CBC is most frequently found in tropical cannabis varieties. CBC is known to relieve pain, reduce inflammation, inhibit cell growth in tumor/cancer cells, and promote bone growth. The effects of CBC appear to be mediated through non-cannabinoid receptor interactions.


Tetrahydrocannabivarin (THCV)

THCV is a minor cannabinoid found in only some strains of cannabis. The only structural difference between THCV and THC is the presence of a propyl (3 carbon) group, rather than a pentyl (5 carbon) group, on the molecule. Though this variation may seem subtle, it causes THCV to produce very different effects than THC. These effects include a reduction in panic attacks, suppression of appetite, and the promotion of bone growth. THCV acts as an antagonist at the CB1 receptor and a partial agonist at the CB2 receptor.


Cannabidivarin (CBDV)

Like THCV, CBDV differs from CBD only by the substitution of a pentyl (5 carbon) for a propyl (3 carbon) sidechain. Although research on CBDV is still in its initial stages, recent studies have shown promise for its use in the management of epilepsy. This is due to its action at TRPV1 receptors and modulation of gene expression.

2. United in CompassionAn Education Event

Quality information and education is hard to come by in regard to medical cannabis.
Many people have formed inaccurate perspectives given the long periods of negative press it has been given.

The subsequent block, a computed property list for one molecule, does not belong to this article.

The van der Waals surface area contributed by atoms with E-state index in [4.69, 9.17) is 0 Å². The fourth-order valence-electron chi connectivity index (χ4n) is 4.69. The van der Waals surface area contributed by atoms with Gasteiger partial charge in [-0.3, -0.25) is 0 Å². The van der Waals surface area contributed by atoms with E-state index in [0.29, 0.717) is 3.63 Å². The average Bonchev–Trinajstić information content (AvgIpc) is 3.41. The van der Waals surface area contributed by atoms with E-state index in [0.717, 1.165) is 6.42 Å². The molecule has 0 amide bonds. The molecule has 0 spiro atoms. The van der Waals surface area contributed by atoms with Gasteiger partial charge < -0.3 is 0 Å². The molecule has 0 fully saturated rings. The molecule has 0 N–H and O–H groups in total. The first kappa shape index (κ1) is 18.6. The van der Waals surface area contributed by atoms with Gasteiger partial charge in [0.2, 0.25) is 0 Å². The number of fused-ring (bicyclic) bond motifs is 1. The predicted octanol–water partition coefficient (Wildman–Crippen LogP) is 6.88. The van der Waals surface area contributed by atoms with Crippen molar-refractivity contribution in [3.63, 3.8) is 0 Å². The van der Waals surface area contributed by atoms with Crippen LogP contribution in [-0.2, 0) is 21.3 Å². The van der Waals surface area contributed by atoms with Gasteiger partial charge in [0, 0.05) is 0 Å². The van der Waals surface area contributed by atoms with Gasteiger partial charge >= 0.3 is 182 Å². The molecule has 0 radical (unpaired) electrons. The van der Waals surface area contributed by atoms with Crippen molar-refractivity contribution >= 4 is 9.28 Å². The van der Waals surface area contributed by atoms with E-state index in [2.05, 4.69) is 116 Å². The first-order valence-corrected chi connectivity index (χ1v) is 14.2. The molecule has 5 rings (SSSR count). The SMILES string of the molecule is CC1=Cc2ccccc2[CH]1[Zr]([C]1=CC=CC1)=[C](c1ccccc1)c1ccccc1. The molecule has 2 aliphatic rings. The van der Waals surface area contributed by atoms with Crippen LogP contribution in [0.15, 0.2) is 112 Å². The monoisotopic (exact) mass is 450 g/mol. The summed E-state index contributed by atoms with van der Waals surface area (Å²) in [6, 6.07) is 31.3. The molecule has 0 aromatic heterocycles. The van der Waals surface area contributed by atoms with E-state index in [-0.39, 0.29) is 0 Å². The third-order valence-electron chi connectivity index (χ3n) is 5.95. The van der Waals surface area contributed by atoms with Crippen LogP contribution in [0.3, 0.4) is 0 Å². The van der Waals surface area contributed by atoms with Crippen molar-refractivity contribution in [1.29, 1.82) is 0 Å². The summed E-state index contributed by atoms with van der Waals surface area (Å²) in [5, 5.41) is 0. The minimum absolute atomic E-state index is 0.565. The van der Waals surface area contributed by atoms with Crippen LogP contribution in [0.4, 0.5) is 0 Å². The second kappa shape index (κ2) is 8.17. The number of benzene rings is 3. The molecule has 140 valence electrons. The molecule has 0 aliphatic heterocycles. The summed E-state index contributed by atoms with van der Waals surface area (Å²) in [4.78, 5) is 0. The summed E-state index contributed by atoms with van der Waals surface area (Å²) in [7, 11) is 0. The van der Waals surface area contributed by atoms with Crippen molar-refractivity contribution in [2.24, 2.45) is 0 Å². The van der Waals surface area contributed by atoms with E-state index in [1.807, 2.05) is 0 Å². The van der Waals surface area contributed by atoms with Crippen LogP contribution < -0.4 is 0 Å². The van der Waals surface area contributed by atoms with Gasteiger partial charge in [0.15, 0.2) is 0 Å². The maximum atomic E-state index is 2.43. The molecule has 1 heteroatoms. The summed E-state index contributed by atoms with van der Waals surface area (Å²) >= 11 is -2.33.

United in Compassion is a registered charity that i2P can recommend as the appropriate education provider to currently fill knowledge gaps concerning medical cannabis.
Medicinal Cannabis is now a reality for Australia but the initial growing pains are frustrating, controversial and ill informed.
Click image for a larger view

Consequently, United in Compassion is hosting a major international event in Melbourne which is of interest to patients , health care workers and legislators from all states grappling with cumbersome legislation and lack of expertise.
It takes place at the Melbourne Exhibition Centre on the 23rd, 24th and 25th June 2017.
PLUS, a ONE DAY COURSE Sponsored by The Australian Medical Cannabis Observatory
in conjunction with United in Compassion, on 22nd June 2017 at Melbourne Crowne Plaza

Australia’s first medical cannabis course, designed for health care practitioners, by health care practitioners.
The 1st Australian Medicinal Cannabis Course
A comprehensive introduction to:

•The Australian history of medicinal cannabis

•The endocannabinoid system

•The pharmacology of cannabinoid medicine

•The practicalities of dosing

•Conditions amenable to treatment

•Up to date literature

•International perspectives

…& much more!
Please share the following information with your personal networks to enable attendance from around the country.
We hope to see you there and can guarantee an exciting and informative program which will be suitable for the medical professional to patients and carers and everyone in between.
By providing current and accurate information we hope to impact positively on the lives of patients who need better legal access to medicinal Cannabis products.Also I would like to announce the UIC is now a Charitable organisation with Deductable Gift Recipient Status. Please consider helping us financially so we can continue our vital work in medicinal Cannabis reform and patient advocacy.Thank you for your continued support.Many thanks

Lucy Haslam United in Compassion